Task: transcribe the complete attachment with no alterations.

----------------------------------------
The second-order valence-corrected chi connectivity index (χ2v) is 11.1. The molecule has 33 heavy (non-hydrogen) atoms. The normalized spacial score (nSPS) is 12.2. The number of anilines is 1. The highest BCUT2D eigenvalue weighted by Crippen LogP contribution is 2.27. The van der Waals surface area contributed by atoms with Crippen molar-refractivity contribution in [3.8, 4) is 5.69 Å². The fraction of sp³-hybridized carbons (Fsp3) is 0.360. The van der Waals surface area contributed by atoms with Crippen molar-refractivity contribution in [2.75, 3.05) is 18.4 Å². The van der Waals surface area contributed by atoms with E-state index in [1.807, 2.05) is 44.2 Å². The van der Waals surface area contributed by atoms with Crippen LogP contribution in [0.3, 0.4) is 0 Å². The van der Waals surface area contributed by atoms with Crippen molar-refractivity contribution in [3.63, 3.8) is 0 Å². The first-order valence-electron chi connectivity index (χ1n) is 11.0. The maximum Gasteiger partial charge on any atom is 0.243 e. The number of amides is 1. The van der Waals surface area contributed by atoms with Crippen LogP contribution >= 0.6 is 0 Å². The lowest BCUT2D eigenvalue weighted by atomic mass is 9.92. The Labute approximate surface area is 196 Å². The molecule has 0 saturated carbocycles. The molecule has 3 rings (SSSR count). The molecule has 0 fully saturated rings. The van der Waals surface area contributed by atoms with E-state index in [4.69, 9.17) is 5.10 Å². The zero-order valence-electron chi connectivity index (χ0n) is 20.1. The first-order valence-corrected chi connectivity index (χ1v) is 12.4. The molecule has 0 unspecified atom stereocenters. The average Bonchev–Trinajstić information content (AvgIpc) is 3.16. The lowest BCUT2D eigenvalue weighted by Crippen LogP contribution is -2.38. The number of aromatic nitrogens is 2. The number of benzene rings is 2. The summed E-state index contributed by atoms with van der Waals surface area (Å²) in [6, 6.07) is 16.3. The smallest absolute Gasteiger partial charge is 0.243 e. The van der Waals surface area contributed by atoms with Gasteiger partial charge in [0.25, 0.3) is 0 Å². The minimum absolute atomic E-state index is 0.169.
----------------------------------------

The second-order valence-corrected chi connectivity index (χ2v) is 11.1. The molecule has 33 heavy (non-hydrogen) atoms. The normalized spacial score (nSPS) is 12.2. The number of anilines is 1. The highest BCUT2D eigenvalue weighted by Crippen LogP contribution is 2.27. The van der Waals surface area contributed by atoms with Crippen molar-refractivity contribution in [3.8, 4) is 5.69 Å². The fraction of sp³-hybridized carbons (Fsp3) is 0.360. The van der Waals surface area contributed by atoms with Crippen molar-refractivity contribution in [2.75, 3.05) is 18.4 Å². The van der Waals surface area contributed by atoms with E-state index in [1.807, 2.05) is 44.2 Å². The van der Waals surface area contributed by atoms with Crippen LogP contribution in [0.3, 0.4) is 0 Å². The van der Waals surface area contributed by atoms with Crippen molar-refractivity contribution in [3.63, 3.8) is 0 Å². The first-order valence-electron chi connectivity index (χ1n) is 11.0. The maximum Gasteiger partial charge on any atom is 0.243 e. The number of amides is 1. The van der Waals surface area contributed by atoms with Crippen LogP contribution >= 0.6 is 0 Å². The lowest BCUT2D eigenvalue weighted by atomic mass is 9.92. The Labute approximate surface area is 196 Å². The molecule has 0 saturated carbocycles. The molecule has 3 rings (SSSR count). The molecule has 0 fully saturated rings. The van der Waals surface area contributed by atoms with E-state index in [4.69, 9.17) is 5.10 Å². The zero-order valence-electron chi connectivity index (χ0n) is 20.1. The first-order valence-corrected chi connectivity index (χ1v) is 12.4. The molecule has 0 unspecified atom stereocenters. The average Bonchev–Trinajstić information content (AvgIpc) is 3.16. The lowest BCUT2D eigenvalue weighted by Crippen LogP contribution is -2.38. The number of aromatic nitrogens is 2. The number of benzene rings is 2. The summed E-state index contributed by atoms with van der Waals surface area (Å²) in [6, 6.07) is 16.3. The smallest absolute Gasteiger partial charge is 0.243 e. The van der Waals surface area contributed by atoms with Gasteiger partial charge in [0.25, 0.3) is 0 Å². The minimum absolute atomic E-state index is 0.169.